Some of the-- all those people are still around at the market in different places and a few others that people have forgotten, where people were realizing what you needed was just simple Java and POJO, people called it plain old Java object.
And of course, I think you know retrospect, that one group kind of broke through the barrier of--
There's a kind of uncanny valley that you sit in when you're near the right answer in enterprise software, but not near enough, you're recognizably what-- you look like a solution, but you're too damn ugly to let into the building.
So you sit there and uncanny valley with your uncanny shitty product, and you can't understand where you can't get real sales because you're almost a product market fail.
But actually whenever you show your product to somebody they're like, "Oh no, I just don't want to use this."
And what Spring did was they tricked people into using POJOs by wrapping them around J2EE, Tomcats, EJBs and convincing them that you could write a POJO.
And then through the magic of wiring and recompilation and dependency injection, and inversion of control, worth all of the things, you could turn it into something which could be using a standard product.
So you could then tell people, "Hey, write this in Spring, run it as you wish in Tomcat, running in WebLogic, run it in WebSphere."
And then they did what MySQL had done, was just say, "Hey, look, don't buy WebLogic until you're ready to go into production," MySQL would say, "Don't buy Oracle until you're ready to go into production. Just use MySQL for free."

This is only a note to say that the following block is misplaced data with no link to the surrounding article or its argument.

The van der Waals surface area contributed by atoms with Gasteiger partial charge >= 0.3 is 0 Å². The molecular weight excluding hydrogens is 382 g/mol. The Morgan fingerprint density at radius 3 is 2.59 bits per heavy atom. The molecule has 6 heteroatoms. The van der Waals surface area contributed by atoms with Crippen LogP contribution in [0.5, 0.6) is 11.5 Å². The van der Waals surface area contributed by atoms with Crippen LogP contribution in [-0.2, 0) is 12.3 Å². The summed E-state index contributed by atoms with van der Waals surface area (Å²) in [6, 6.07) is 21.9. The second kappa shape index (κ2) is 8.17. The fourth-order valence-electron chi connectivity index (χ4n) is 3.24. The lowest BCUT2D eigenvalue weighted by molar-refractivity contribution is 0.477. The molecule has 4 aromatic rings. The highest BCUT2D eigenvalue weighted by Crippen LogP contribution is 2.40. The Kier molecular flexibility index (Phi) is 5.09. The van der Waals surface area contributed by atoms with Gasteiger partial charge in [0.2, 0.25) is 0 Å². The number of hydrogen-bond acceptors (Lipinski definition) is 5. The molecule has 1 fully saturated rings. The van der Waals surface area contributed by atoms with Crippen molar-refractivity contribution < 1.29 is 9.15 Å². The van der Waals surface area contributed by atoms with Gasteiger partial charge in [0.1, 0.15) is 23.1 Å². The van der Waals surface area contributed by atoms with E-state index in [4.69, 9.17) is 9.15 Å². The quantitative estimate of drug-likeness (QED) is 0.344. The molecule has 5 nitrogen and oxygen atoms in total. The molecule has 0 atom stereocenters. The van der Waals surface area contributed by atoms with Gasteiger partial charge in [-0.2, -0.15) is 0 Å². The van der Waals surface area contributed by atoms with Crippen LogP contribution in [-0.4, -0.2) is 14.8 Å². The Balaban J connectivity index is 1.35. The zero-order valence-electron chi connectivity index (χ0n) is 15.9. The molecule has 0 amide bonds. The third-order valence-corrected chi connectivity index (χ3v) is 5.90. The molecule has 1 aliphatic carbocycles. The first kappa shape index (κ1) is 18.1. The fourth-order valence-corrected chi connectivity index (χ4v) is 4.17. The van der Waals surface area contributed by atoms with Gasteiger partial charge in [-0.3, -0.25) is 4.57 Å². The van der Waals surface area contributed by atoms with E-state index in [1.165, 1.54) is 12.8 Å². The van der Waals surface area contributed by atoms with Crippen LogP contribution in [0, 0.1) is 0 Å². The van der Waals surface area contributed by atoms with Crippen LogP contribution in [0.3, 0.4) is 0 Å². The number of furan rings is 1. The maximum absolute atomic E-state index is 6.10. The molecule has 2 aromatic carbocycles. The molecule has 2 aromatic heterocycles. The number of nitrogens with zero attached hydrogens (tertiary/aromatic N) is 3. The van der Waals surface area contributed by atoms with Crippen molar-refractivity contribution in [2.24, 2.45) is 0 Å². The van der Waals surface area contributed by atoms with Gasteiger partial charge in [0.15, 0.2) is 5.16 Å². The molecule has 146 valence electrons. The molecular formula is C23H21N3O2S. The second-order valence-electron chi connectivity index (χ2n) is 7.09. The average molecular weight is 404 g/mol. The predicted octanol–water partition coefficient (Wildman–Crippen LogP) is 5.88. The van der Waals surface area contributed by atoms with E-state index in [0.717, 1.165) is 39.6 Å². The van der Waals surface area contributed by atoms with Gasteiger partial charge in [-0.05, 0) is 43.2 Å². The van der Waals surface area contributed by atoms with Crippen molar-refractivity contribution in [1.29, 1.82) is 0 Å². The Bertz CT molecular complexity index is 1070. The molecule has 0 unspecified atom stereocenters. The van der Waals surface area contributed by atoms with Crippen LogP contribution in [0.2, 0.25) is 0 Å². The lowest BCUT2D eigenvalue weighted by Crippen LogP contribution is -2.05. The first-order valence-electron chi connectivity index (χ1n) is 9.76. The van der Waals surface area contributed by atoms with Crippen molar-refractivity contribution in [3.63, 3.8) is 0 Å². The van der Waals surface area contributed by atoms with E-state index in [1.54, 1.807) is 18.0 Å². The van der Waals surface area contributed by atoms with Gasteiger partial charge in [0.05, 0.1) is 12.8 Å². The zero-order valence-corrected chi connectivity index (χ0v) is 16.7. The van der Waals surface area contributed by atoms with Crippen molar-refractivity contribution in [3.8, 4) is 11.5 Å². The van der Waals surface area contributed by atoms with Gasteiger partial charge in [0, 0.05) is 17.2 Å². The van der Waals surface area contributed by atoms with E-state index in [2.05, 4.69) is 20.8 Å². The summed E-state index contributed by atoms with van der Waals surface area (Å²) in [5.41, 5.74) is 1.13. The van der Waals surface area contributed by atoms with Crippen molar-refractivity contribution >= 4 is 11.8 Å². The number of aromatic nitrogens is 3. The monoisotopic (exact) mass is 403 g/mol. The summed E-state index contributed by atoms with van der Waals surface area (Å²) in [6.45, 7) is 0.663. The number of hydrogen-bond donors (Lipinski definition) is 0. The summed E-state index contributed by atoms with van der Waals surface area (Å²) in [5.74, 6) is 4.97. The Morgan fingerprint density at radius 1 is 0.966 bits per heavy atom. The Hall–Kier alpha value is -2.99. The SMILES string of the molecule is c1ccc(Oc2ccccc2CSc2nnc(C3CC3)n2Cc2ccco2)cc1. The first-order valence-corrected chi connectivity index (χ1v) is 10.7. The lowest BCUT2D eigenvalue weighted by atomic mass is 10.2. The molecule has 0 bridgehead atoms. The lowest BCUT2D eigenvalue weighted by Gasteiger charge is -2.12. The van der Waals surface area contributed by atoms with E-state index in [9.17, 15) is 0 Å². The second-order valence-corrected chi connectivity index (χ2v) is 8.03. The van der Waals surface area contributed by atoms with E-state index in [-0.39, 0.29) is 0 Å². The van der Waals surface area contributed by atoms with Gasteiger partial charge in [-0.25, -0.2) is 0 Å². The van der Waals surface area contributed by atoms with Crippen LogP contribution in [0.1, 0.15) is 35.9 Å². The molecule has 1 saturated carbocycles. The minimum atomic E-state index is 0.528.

And people would use MySQL for free and then they'd scale up.
And then some of them would buy a license, right?
Of course the models have become more sophisticated now, but that's how we thought in those days.
In fact, MySQL's model was even more-- They basically just said, the GPL is going to you unless you buy a dual license.
That was slightly strange, I thought. But the general idea was use the free thing, treat it as adaptable.
And then when you're actually running a production, you say you're going to move to the alternative tool.
But what you'll actually find is that you're on a tool that's working.
Alexis: And even commercial software did this.
So Coherence's business with the Tangosol, Oracle, as it is now, Jae cash implementation had a free dev license and pay for production license, which is sold on a per set up or per node basis, I think, per CPU, I think, sorry.
And they wouldn't charge you until you'd be running in production already.
And so they have this massive market cost of entry, but they actually got customers to trust their software and then commit to production.